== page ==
Measurement of Protein Synthesis: In Vitro Comparison of 68Ga-DOTA-Puromycin, [3H]Tyrosine, and 2-Fluoro-[3H]tyrosine

  • Sebastian Eigner
  • Denis R. Beckford Vera
  • Marco Fellner
  • Natalia S. Loktionova
  • Markus Piel
  • Frantisek Melichar
  • Frank Rösch
  • Tobias L. Roß
  • Ondrej Lebeda
  • Katerina Eigner Henke
Conference paper
Part of the Recent Results in Cancer Research book series (RECENTCANCER, volume 194)

Abstract

Aim: Puromycin has played an important role in our understanding of the eukaryotic ribosome and protein synthesis. It has been known for more than 40 years that this antibiotic is a universal protein synthesis inhibitor that acts as a structural analog of an aminoacyl-transfer RNA (aa-tRNA) in eukaryotic ribosomes. Due to the role of enzymes and their synthesis in situations of need (DNA damage, e.g., after chemo- or radiation therapy), determination of protein synthesis is important for control of antitumor therapy, to enhance long-term survival of tumor patients, and to minimize side-effects of therapy. Multiple attempts to reach this goal have been made through the last decades, mostly using radiolabeled amino acids, with limited or unsatisfactory success. The aim of this study is to estimate the possibility of determining protein synthesis ratios by using 68Ga-DOTA-puromycin (68Ga-DOTA-Pur), [3H]tyrosine, and 2-fluoro-[3H]tyrosine and to estimate the possibility of different pathways due to the fluorination of tyrosine. Methods: DOTA-puromycin was synthesized using a puromycin-tethered controlled-pore glass (CPG) support by the usual protocol for automated DNA and RNA synthesis following our design. 68Ga was obtained from a 68Ge/68Ga generator as described previously by Zhernosekov et al. (J Nucl Med 48:1741–1748, 2007). The purified eluate was used for labeling of DOTA-puromycin at 95°C for 20 min. [3H]Tyrosine and 2-fluoro-[3H]tyrosine of the highest purity available were purchased from Moravek (Bera, USA) or Amersham Biosciences (Hammersmith, UK). In vitro uptake and protein incorporation as well as in vitro inhibition experiments using cycloheximide to inhibit protein synthesis were carried out for all three substances in DU145 prostate carcinoma cells (ATCC, USA). 68Ga-DOTA-Pur was additionally used for μPET imaging of Walker carcinomas and AT1 tumors in rats. Dynamic scans were performed for 45 min after IV application (tail vein) of 20–25 MBq 68Ga-DOTA-Pur. Results: No significant differences in the behavior of [3H]tyrosine and 2-fluoro-[3H]tyrosine were observed. Uptake of both tyrosine derivatives was decreased by inhibition of protein synthesis, but only to a level of 45–55% of initial uptake, indicating no direct link between tyrosine uptake and protein synthesis. In contrast, 68Ga-DOTA-Pur uptake was directly linked to ribosomal activity and, therefore, to protein synthesis. 68Ga-DOTA-Pur μPET imaging in rats revealed high tumor-to-background ratios and clearly defined regions of interest in the investigated tumors. Summary: Whereas the metabolic pathway of 68Ga-DOTA-Pur is directly connected with the process of protein synthesis and shows high tumor uptake during μPET imaging, neither [3H]tyrosine nor 2-fluoro-[3H]tyrosine can be considered useful for determination of protein synthesis.Research Support: This work has been supported by the Ministry of Education, Youth, and Sports of the Czech Republic and The Grant Agency of the Czech Republic.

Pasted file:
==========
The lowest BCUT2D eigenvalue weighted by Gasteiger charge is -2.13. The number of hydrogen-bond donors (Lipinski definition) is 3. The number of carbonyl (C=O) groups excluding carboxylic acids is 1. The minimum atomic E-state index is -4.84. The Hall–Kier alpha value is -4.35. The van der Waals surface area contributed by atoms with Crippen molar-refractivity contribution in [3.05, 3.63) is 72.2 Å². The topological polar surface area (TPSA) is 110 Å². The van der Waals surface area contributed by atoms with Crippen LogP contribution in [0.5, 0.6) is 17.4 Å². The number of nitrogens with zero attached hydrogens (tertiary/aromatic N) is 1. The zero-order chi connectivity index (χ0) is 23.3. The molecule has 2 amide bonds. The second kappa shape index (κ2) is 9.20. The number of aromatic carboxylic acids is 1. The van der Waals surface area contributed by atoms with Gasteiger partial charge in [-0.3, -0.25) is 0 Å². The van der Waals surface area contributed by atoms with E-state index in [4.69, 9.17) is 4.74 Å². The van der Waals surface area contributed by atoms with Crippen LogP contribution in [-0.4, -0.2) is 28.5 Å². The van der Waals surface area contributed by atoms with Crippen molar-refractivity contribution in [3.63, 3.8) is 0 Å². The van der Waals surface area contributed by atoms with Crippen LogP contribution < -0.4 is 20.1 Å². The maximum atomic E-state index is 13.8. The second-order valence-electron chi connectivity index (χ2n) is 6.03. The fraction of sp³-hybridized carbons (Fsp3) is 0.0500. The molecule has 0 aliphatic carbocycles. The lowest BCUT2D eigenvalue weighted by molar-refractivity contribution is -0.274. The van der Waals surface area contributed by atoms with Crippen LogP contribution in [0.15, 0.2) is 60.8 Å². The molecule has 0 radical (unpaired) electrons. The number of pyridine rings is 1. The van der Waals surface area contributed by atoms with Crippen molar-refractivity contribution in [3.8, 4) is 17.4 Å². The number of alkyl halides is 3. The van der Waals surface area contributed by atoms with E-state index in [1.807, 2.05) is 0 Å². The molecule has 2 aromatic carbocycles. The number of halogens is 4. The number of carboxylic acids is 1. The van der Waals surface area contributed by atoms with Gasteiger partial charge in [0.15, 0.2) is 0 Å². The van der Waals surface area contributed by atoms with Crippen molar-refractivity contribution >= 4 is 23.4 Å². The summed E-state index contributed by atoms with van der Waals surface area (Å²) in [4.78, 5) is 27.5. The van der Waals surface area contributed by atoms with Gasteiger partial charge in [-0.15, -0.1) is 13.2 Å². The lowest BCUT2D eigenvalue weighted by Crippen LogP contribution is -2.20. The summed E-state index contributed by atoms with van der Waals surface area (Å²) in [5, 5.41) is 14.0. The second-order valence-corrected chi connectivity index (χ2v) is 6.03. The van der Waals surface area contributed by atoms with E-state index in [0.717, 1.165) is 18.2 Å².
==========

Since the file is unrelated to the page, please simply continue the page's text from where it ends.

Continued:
Keywords

Protein Synthesis Applied Dose High Tumor Uptake Eukaryotic Ribosome Protein Incorporation 
These keywords were added by machine and not by the authors. This process is experimental and the keywords may be updated as the learning algorithm improves.

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Copyright information

© Springer-Verlag Berlin Heidelberg 2013

Authors and Affiliations

  • Sebastian Eigner
    • 1
  • Denis R. Beckford Vera
    • 1
  • Marco Fellner
    • 2
  • Natalia S. Loktionova
    • 2
  • Markus Piel
    • 2
  • Frantisek Melichar
    • 1
  • Frank Rösch
    • 2
  • Tobias L. Roß
    • 2
  • Ondrej Lebeda
    • 1
  • Katerina Eigner Henke
    • 1
  1. 1.Department of Radiopharmaceuticals, Nuclear Physics InstituteAcademic of Sciences of the Czech RepublicRezCzech Republic
  2. 2.Institute for Nuclear Chemistry, Johannes Gutenberg-University MainzMainzGermany

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